Alternative to shipping: Maersk to increase presence in global air freight sector

2021/11/02 at 10:57 AM

Being the world’s largest shipping line, Maersk is continuing to strengthen its flexibility and agility in global supply chains. One of the company’s key development vectors is to invest in the air freight business. To this end, it will purchase Senator International, the Hamburg-based specialist, and will expand the fleet of Star Air, its own airline focused on moving freight.

“More and more, we are seeing the knock-on effects of the pandemic in the world of logistics with widespread port congestions and production issues. Other factors, such as the Suez channel blocking and the current limitations on inland haulage options, further underline the need for resilience and agility in logistics and supply chains. Coupled with increasing consumer demand, we have received more and more requests from customers for alternative means of cargo transportation,” Maersk shortly explained the main reasons for its planned new acquisition. It is about Senator International, the German freight forwarder with a strong footprint in the air freight sector. Soon, the Hamburg-based company will join the Maersk family and will strengthen its role as a global logistics provider.

Senator International

Senator International was established in 1984 as an air freight forwarder. Initially, the company was highly focused on the German market. At the end of the 1990s, it started to gradually expand its presence worldwide. First, it opened an office in the U.S, then in South America and Asia. Currently, the company’s employees work at 65 locations all over the world. Meanwhile, the true revolution for Senator International began five years ago. “Senator’s own controlled air product started in 2016 and has proven to be a success story. Our customers honour our reliability – particularly in challenging times during the pandemic,” said Tim-Oliver Kirschbaum, CEO and shareholder of Senator.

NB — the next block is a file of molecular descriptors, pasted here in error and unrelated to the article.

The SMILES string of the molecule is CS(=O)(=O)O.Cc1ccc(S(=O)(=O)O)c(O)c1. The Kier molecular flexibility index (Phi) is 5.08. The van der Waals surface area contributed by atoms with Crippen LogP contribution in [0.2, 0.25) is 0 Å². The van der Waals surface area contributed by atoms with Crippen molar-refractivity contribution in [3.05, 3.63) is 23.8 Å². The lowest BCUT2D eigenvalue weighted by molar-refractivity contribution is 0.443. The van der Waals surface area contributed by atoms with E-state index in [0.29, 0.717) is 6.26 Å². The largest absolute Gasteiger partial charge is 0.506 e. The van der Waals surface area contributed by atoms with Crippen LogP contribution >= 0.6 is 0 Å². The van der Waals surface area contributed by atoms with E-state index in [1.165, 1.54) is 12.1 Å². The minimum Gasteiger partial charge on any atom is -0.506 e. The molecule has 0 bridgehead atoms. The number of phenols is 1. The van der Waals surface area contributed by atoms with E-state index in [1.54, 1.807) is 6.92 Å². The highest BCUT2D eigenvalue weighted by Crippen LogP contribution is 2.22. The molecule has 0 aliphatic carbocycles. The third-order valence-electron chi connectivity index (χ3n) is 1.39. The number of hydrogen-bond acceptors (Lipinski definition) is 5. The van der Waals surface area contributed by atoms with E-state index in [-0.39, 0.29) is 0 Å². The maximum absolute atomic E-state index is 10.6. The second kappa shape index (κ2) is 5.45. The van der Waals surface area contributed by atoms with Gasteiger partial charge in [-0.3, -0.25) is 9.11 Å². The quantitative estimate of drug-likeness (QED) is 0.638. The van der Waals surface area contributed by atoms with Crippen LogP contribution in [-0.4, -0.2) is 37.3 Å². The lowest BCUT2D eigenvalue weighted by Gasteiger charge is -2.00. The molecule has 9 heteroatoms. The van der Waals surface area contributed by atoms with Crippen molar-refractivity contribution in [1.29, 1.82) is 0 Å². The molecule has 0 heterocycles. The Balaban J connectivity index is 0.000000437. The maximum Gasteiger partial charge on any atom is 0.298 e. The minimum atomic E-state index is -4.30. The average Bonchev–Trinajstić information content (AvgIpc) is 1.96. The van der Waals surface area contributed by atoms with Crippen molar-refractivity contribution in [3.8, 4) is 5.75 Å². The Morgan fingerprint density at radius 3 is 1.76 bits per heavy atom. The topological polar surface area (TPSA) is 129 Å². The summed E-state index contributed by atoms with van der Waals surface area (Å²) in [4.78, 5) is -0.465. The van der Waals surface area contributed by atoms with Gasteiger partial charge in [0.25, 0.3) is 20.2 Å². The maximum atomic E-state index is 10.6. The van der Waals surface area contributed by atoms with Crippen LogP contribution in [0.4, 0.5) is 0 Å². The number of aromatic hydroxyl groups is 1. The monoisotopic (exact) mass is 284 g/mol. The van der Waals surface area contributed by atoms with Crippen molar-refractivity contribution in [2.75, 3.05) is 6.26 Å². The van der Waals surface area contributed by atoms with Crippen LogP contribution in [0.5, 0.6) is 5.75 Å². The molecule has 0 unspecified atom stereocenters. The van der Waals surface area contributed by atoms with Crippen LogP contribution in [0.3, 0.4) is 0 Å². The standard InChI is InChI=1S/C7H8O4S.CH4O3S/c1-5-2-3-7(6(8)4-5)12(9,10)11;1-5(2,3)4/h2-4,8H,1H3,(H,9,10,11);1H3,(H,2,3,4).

Star Air’s freighter at Cologne Bonn Airport in Germany, source: Raimond Spekking / Wikimedia Commons

According to Maersk, it will pay for the German specialist 644 million U.S. dollars. The price was formed on the basis of the adjusted EBITDA of Senator International. Since the deal needs to be reviewed by the antitrust authorities, it will be finalised only by the end of the first quarter of 2022 if the decision is positive. “By joining Maersk, we strongly believe that we will be able to deliver an even broader portfolio with own controlled air capacity as well as also in other modes of transportation,” added Tim-Oliver Kirschbaum. At the same time, Senator International will deliver to Maersk its Cargo Wise One core operating platform, a dedicated cutting-edge system for air freight and LCL (Less than Container Load) products.

New freighters for Star Air

Furthermore, Maersk is also investing in the acquisition of new freighters as it has been operating its own Copenhagen-based freight airline since 1987. It was incorporated under the brand name of Star Air that is focused on providing air freight capacity for the leading cargo companies and freight forwarders such as UPS, Lufthansa Cargo, etc. Star Air has a fleet of 15 Boeing-made freighters: 11 Boeing 767-200SF, one Boeing 767-300 BCF, one Boeing 767-300 BCF and two Boeing 767-300F.

In the coming years, the number of aircraft will be expanded with five more units. In 2022 Maersk will lease three freighters for Star Air. The two other aircraft will be built and supplied to the airline by Boeing in 2024. “We are now ramping up our air freight capacity significantly and creating a broader network to cater even better for the needs of customers,” said Vincent Clerc, executive vice president and CEO of ocean & logistics at Maersk. Besides purchasing the new freighters, Maersk is also planning to decarbonise its air freight division by implementing SAF-based (Sustainable Aviation Fuel) solutions. This is the next chapter for transforming Maersk’s air freight offer in the future.


  1. Not by the sea alone: new niches for shipping lines
  2. Maersk strengthens its e-commerce footprint

By continuing to use the site, you agree to the use of cookies. more information

The cookie settings on this website are set to "allow cookies" to give you the best browsing experience possible. If you continue to use this website without changing your cookie settings or you click "Accept" below then you are consenting to this.